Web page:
25 December 2023

Virtuous versus Nonvirtuous Empathy

Empathy as Motivation versus Ability. The sharing of another’s emotions has historically been conceptualized as an important social skill, required for mutual understanding, compassion, and cooperation (e.g. de Waal, 2012; Decety et al., 2016). Within this vein, individual differences in empathy are generally viewed as differences in capacity - those who demonstrate high empathy are described as “good at” emotion sharing (see Zaki, 2014); those low in empathy include individuals with autistic (Baron-Cohen & Wheelwright, 2004) or antisocial (Miller & Eisenberg, 1988) characteristics.


While seemingly intuitive, an accrual of evidence suggests that this capacity framework may be insufficient. First, considerable research has demonstrated that empathy varies reliably with features of the situational context (e.g., if the empathizer has recently experienced pain, Preis et al., 2013), and of the empathic target (e.g. if the target of empathy is an ingroup or outgroup member (Cikara et al., 2014)). Moreover, meta-analytic evidence suggests that individual differences in empathy may only manifest when subjects are aware that their empathy is being evaluated (Ickes, Gexn & Graham, 2000). These findings, among others, have led to several recent calls for reconceptualization of the construct. To this end, Keysers and Gazzola (2014) have argued for the importance of considering both the ability and propensity to empathize; Cameron, Inzicht & Cunningham (2015) have suggested that empathy may best be conceptualized as a choice; and Zaki (2014; see also Weisz & Zaki, 2018) argues for empathy as a motivation, whereby it may drive rather than generate interpersonal understanding.


What Motivates Empathy? These motivationally-based conceptualizations provide a novel, and increasingly coherent, framework for understanding when and why we would consider another’s feelings. But they also raise new questions. Most directly: what are these factors that motivate empathy? The literature on this is surprisingly one-sided: an overwhelming majority of work has linked empathy to virtuous motives, such as concern, sympathy, and helping behavior (e.g. Eisenberg & Miller, 1987; Roberts & Strayer, 1996; Hoffman, 2008; Zaki, 2014). Indeed, empathy has at times been explicitly linked to morality, virtue and human goodness (e.g. Pinker, 2011; Nussbaum, 2015). In contrast, only scant work has linked empathy to less righteous motives. Nonetheless, one could conceive of many less virtuous reasons for wanting to share the feelings of another: to influence, to manage, to mediate, to manipulate (see Bloom, 2017; Bubandt & Willersley, 2015; Briethhaupt, 2018). Empirical evidence for these notions is exceedingly thin, but not non-existent. For instance, empathy has been shown to invoke anger (Hoffman, 1998), to increase punishment intentions (Vitaglione & Barnett, 2003); to promote aggressive intentions towards outgroup members (Eisenberg, Eggum & Di Giunta, 2010; Bloom, 2016 ). Moreover, it seems reasonable to posit that empathy could facilitate successful manipulation or deceit, should one be so inclined. Indeed, in one particularly interesting study, Bagozzi et al., (2013) demonstrated increased empathy in account managers with higher Machiavellian traits. And work from our lab has demonstrated that psychopathic individuals are capable of empathizing when they are explicitly asked to do so (e.g. Shane & Groat, 2018).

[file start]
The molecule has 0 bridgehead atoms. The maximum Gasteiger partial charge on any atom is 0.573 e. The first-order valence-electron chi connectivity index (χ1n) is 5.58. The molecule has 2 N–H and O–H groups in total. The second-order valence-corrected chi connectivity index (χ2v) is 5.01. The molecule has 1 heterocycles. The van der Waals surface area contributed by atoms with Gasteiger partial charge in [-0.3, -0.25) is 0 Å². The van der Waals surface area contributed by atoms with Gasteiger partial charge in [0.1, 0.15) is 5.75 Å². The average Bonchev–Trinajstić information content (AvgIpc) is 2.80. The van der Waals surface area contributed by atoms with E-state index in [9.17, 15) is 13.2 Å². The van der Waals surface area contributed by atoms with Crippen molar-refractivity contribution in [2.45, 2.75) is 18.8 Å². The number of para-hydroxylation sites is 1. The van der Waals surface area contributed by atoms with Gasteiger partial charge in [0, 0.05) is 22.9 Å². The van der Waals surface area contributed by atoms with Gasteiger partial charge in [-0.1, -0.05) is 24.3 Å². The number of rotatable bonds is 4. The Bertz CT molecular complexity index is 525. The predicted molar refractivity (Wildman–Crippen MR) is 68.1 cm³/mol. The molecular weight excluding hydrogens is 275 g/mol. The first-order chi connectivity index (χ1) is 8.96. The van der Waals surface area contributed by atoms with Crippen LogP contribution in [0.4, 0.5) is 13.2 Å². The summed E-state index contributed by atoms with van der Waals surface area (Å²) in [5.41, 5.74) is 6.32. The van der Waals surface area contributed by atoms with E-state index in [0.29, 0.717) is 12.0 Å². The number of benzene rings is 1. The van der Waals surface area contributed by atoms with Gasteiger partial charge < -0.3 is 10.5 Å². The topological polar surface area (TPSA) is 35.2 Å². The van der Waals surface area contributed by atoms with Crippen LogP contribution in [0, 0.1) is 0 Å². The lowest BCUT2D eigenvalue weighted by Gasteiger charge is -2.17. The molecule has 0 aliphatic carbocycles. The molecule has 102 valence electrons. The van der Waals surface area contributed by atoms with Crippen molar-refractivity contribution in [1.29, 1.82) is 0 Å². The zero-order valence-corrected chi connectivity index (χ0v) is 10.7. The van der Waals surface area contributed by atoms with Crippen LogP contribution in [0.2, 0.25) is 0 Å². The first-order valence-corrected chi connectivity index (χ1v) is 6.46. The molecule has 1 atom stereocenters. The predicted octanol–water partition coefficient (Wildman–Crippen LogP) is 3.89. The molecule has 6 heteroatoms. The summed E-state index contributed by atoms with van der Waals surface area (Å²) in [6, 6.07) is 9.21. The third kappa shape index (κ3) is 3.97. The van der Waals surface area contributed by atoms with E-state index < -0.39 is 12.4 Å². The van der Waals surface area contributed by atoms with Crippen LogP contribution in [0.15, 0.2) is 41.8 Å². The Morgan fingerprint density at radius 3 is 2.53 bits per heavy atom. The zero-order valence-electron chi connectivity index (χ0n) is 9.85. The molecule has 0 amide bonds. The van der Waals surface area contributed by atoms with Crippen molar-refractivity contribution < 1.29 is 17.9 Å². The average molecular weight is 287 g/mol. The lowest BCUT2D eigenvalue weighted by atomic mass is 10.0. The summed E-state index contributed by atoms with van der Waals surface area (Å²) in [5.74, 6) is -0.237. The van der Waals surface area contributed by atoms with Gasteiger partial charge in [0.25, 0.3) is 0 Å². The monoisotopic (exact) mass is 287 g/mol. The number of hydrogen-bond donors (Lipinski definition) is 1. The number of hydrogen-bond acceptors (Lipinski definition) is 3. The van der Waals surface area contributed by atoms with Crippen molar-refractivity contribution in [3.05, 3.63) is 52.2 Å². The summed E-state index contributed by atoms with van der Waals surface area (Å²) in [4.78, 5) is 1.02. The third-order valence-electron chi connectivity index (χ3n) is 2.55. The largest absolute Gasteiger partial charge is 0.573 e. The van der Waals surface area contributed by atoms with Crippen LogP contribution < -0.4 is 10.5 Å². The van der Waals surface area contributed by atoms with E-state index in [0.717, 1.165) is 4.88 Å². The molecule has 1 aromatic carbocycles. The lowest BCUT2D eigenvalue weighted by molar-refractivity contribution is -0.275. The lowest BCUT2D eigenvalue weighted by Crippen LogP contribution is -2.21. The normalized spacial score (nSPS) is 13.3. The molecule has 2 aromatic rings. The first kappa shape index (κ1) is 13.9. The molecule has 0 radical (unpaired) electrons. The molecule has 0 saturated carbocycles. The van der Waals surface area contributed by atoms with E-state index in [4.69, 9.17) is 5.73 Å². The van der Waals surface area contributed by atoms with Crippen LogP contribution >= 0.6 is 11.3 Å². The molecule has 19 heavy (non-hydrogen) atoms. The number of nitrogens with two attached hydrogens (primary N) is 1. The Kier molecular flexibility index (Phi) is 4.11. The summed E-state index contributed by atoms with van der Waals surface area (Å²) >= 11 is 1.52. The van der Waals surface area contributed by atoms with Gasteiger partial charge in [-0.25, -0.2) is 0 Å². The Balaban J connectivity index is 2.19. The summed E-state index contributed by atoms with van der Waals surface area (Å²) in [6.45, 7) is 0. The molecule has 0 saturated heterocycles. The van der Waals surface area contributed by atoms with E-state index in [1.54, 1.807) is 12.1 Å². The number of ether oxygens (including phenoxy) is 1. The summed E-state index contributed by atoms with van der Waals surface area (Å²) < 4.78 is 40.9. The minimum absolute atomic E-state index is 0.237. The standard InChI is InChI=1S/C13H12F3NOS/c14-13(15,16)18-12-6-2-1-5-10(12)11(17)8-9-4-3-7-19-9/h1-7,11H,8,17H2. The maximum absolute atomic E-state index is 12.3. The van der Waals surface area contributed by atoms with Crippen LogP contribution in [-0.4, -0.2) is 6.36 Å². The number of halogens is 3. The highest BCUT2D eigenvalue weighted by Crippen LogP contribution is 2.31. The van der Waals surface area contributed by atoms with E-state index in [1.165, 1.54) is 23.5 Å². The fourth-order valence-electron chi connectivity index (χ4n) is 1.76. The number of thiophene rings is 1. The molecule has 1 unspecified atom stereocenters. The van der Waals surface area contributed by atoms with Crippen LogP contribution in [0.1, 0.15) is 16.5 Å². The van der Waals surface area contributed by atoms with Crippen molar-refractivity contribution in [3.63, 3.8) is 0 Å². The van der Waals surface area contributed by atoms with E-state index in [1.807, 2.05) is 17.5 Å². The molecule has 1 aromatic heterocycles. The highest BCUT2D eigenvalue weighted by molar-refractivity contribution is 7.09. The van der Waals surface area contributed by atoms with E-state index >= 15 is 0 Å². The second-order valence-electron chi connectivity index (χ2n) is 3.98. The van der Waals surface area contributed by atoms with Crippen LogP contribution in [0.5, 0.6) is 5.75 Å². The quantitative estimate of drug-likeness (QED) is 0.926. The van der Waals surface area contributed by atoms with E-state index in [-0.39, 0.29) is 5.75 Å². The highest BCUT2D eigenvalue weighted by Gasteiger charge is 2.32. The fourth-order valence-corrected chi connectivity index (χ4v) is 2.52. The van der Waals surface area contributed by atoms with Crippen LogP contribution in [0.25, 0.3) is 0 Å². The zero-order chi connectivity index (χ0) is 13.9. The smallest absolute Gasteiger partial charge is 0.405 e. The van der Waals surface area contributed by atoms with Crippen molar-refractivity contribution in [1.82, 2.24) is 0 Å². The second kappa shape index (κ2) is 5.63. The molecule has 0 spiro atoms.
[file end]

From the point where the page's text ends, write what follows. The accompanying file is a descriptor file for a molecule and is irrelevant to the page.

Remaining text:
What We're Working On. Within this vein, CANdiLab researchers are engaging in several lines of research – utilizing both psychological and neuroscientific methods – to carefully evaluate the extent to which the manifestation of empathy can emerge as a result of either virtuous (e.g. for concern, compassion) or non-virtuous (e.g. for influence, manipulation) motives. One line of work has led to the development of The Motivation to Empathize scale (Carrington, Groat & Shane (2021), which is a survey instrument designed to evaluate one’s self-reported tendency to engage in empathy for either virtuous or non-virtuous reasons. A second line of work has made use of a modified Empathic Choice Task to evaluate one’s tendency to actually engage in empathy for either of these reasons. Currently we have a neuroimaging study (funded via a SSHRC Insight Development Grant) that is designed to evaluate the neural systems underlying virtuous and non-virtuous empathy. Future work is planned to evaluate the extent to which psychopathic individuals engage in empathic processing for either of these underlying motive reasons.


CANdiLab is the Clinical Affective Neuroscience Laboratory for Discovery and Innovation at Ontario Tech University